Cohabitation: transitions in relationship status and economic well-being

Lynda Clarke and Julian Buxton, London School of Hygiene & Tropical Medicine

[Project number 30107]

There are four areas for investigation, listed below in order of priority:

1. Death

a) Deaths amongst those cohabiting at 1991 and 2001 would be analysed by broad age groups, identifying gender, presence of dependent children in the household, housing tenure and economic activity of both deceased and (presumed) surviving partner.

b) It has been considered whether we ought to confine the study to deaths occurring within a year or so of the census to try to minimise the uncertainty around whether the relationship reported at the census was ongoing at the date of death, but that would produce very small numbers. The alternative proposal - analysing the whole sample - would give maximum numbers, but with diminishing reliability. That problem could be managed to some extent by breaking down the results into bands according to how far from the census date the death occurred, and so how less reliable the assumption of death during cohabitation was. We would thus get the total figure, but also know at what point the data becomes less reliable and so qualify our reliance on it accordingly.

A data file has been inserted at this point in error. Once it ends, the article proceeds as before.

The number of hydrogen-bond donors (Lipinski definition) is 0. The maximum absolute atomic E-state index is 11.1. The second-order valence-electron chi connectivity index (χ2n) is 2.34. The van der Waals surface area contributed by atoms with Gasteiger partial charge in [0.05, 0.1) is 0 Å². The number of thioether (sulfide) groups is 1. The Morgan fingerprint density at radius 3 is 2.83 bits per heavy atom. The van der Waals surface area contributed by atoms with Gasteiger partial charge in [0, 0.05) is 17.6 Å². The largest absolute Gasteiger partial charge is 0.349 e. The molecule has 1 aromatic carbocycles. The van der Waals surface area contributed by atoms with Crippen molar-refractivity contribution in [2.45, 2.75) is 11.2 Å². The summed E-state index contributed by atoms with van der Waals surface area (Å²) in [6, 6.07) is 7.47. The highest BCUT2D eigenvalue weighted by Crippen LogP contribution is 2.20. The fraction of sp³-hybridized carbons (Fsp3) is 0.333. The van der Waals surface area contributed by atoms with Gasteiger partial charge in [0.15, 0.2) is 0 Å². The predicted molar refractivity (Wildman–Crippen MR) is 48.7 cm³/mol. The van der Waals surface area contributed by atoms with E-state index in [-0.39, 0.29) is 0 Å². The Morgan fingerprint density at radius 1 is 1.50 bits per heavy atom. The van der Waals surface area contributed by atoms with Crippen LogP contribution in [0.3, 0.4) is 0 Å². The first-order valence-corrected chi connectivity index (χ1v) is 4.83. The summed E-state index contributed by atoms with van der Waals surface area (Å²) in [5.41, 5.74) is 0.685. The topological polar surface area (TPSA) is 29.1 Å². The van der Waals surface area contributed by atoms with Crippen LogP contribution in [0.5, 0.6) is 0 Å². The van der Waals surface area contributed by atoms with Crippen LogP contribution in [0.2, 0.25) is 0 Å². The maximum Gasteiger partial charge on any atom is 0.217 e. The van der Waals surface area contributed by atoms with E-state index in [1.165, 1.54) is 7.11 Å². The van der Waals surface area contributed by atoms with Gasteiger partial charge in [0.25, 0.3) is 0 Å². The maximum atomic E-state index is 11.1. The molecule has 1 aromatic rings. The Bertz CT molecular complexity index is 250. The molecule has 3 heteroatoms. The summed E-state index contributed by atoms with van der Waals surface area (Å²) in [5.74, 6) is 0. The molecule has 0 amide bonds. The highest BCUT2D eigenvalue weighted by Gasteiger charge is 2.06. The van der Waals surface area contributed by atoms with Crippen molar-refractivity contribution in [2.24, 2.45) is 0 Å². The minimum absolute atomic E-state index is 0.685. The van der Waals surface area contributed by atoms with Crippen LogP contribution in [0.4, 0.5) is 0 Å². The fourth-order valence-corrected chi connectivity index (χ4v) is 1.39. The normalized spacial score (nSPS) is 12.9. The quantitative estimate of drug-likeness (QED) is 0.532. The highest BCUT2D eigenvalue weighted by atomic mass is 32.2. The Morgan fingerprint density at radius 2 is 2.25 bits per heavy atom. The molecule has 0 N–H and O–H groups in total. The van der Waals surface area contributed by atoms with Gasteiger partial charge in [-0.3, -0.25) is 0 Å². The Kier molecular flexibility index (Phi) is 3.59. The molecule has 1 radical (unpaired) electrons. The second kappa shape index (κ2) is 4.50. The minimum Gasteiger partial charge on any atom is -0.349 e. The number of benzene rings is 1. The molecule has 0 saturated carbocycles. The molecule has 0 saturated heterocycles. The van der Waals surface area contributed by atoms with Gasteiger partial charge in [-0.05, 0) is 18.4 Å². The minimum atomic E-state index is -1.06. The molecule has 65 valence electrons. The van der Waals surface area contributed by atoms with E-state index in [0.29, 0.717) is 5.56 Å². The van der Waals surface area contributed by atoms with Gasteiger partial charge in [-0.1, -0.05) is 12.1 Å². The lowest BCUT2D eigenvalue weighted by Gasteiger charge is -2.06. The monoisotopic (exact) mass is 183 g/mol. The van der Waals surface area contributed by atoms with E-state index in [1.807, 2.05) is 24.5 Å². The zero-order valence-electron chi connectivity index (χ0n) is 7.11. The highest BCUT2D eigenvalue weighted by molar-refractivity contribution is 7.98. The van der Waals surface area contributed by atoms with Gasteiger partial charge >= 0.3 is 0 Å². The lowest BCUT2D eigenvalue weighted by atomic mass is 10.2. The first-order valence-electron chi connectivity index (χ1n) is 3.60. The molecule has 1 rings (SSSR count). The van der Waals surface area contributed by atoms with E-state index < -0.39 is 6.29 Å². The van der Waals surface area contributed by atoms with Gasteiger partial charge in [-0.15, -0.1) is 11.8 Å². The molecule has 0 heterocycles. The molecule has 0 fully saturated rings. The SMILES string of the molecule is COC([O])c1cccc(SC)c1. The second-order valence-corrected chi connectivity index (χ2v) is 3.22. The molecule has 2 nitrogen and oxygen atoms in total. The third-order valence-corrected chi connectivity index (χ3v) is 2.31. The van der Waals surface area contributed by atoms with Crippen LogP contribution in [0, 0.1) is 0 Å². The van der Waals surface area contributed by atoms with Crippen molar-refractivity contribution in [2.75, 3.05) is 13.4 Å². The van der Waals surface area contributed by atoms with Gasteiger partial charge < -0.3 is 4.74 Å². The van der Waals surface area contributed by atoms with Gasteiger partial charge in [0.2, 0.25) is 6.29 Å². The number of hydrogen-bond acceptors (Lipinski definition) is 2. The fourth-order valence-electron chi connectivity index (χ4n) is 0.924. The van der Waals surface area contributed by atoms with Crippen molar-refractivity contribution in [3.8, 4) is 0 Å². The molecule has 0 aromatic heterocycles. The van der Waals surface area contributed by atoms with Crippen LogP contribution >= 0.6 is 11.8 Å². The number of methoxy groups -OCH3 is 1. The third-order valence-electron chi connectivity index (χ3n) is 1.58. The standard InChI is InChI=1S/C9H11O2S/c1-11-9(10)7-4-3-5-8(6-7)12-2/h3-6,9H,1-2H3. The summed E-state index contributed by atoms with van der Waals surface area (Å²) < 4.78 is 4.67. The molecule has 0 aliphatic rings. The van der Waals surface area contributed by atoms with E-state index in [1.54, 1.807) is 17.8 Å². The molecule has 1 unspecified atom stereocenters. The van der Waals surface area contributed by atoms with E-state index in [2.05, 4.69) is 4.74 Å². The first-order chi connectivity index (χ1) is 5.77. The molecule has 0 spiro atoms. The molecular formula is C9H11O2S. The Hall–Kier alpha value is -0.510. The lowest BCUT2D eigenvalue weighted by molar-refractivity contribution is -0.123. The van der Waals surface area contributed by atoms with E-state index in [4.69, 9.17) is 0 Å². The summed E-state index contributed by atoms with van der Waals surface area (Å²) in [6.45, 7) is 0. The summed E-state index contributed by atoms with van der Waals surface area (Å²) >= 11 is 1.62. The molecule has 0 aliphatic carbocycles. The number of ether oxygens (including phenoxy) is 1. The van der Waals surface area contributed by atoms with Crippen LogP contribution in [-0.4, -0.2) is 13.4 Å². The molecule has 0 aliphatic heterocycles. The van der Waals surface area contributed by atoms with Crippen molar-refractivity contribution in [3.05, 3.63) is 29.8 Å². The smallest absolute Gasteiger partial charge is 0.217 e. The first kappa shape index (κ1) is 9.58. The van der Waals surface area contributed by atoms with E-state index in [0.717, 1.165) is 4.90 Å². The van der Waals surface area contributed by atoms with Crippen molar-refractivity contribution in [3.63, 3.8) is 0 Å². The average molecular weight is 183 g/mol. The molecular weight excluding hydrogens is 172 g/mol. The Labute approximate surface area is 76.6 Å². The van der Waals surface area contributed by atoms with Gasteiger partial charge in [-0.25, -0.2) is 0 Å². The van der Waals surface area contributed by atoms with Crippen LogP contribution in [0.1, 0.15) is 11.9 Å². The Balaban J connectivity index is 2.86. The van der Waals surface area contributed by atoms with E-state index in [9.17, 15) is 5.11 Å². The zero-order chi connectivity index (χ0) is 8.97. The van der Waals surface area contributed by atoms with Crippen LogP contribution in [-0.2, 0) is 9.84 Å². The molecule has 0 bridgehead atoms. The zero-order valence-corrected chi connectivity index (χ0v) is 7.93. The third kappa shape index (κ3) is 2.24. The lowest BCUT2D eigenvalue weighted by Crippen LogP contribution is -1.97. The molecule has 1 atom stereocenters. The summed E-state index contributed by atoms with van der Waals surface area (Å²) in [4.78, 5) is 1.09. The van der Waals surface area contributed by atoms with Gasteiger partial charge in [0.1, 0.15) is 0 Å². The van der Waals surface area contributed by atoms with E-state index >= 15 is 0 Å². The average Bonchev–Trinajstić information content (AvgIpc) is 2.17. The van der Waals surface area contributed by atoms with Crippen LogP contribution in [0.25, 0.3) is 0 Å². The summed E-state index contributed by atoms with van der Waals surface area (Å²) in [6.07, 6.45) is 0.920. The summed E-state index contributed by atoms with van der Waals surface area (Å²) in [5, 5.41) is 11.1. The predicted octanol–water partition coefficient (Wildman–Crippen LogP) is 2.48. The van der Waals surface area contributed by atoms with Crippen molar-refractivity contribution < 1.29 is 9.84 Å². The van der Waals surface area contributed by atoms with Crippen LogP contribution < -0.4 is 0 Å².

2. Same-sex couples

a) The 2001 Census was the first to ask a direct question about same-sex couple relationships. It might nevertheless be possible to get some sense of long-term same-sex relationships by looking back at returns for 1991 to see what the household composition was at that point. But it would not often be possible to be certain whether the other person in the household was the same person in 1991 and 2001.

b) These individuals could be analysed by reference to age, economic status, socio-economic position and housing tenure. It would be relatively a small sample (at most 1% of c78,500 - see table UV93 from Census 2001), but still probably the largest demographic analysis of same-sex couples to date.

3. Relationship status transitions

a) We will examine socio-economic status, economic activity and housing tenure of cohabiting couples at 1991 and 2001 by age group, gender, whether had a child at the previous and current census (which could be bracketed by age, eg 0-4, 5-9, 10-15, 16-18), presence of children in the household.

b) We will examine transitions from one relationship (status) to another from 1991 to 2001.

c) The sample would additionally be analysed for this purpose by reference to age group, gender, whether had a child at the previous and current census (which could be bracketed by age, eg 0-4, 5-9, 10-15, 16-18), presence of children in the household.

4. Economic status

a) We will examine the economic activity of men and women, by relationship status, and seek to identify changes in economic activity coincident with relationship status and presence of children.

Top of page